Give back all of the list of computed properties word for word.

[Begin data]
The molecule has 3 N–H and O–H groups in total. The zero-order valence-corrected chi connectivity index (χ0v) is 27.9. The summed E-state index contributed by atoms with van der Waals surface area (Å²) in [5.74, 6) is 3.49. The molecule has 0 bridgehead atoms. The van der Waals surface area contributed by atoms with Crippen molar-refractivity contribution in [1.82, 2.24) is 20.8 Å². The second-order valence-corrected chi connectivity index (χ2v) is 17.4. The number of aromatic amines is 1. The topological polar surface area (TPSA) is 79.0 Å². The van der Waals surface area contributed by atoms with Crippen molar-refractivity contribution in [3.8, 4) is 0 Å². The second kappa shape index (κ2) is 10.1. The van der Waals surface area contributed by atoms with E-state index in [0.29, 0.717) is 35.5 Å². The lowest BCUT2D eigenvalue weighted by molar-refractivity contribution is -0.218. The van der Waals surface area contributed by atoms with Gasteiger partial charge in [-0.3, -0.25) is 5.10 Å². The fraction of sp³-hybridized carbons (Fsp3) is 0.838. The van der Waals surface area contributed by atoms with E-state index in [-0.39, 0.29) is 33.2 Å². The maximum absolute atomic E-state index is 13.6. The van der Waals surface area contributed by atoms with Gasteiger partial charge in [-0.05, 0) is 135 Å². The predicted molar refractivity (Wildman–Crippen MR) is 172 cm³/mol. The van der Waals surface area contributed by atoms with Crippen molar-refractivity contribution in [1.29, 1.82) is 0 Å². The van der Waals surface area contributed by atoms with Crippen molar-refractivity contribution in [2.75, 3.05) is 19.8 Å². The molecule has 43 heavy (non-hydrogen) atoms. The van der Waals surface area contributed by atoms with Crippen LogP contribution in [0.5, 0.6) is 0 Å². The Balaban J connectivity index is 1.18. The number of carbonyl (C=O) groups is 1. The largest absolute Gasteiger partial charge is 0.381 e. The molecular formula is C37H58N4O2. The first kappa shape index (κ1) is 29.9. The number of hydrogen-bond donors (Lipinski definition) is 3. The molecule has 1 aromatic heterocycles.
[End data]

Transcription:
The molecule has 3 N–H and O–H groups in total. The zero-order valence-corrected chi connectivity index (χ0v) is 27.9. The summed E-state index contributed by atoms with van der Waals surface area (Å²) in [5.74, 6) is 3.49. The molecule has 0 bridgehead atoms. The van der Waals surface area contributed by atoms with Crippen molar-refractivity contribution in [1.82, 2.24) is 20.8 Å². The second-order valence-corrected chi connectivity index (χ2v) is 17.4. The number of aromatic amines is 1. The topological polar surface area (TPSA) is 79.0 Å². The van der Waals surface area contributed by atoms with Crippen molar-refractivity contribution in [3.8, 4) is 0 Å². The second kappa shape index (κ2) is 10.1. The van der Waals surface area contributed by atoms with E-state index in [0.29, 0.717) is 35.5 Å². The lowest BCUT2D eigenvalue weighted by molar-refractivity contribution is -0.218. The van der Waals surface area contributed by atoms with Gasteiger partial charge in [-0.3, -0.25) is 5.10 Å². The fraction of sp³-hybridized carbons (Fsp3) is 0.838. The van der Waals surface area contributed by atoms with E-state index in [-0.39, 0.29) is 33.2 Å². The maximum absolute atomic E-state index is 13.6. The van der Waals surface area contributed by atoms with Gasteiger partial charge in [-0.05, 0) is 135 Å². The predicted molar refractivity (Wildman–Crippen MR) is 172 cm³/mol. The van der Waals surface area contributed by atoms with Crippen molar-refractivity contribution in [1.29, 1.82) is 0 Å². The van der Waals surface area contributed by atoms with Crippen molar-refractivity contribution in [2.75, 3.05) is 19.8 Å². The molecule has 43 heavy (non-hydrogen) atoms. The van der Waals surface area contributed by atoms with Crippen LogP contribution in [0.5, 0.6) is 0 Å². The Balaban J connectivity index is 1.18. The number of carbonyl (C=O) groups is 1. The largest absolute Gasteiger partial charge is 0.381 e. The molecular formula is C37H58N4O2. The first kappa shape index (κ1) is 29.9. The number of hydrogen-bond donors (Lipinski definition) is 3. The molecule has 1 aromatic heterocycles.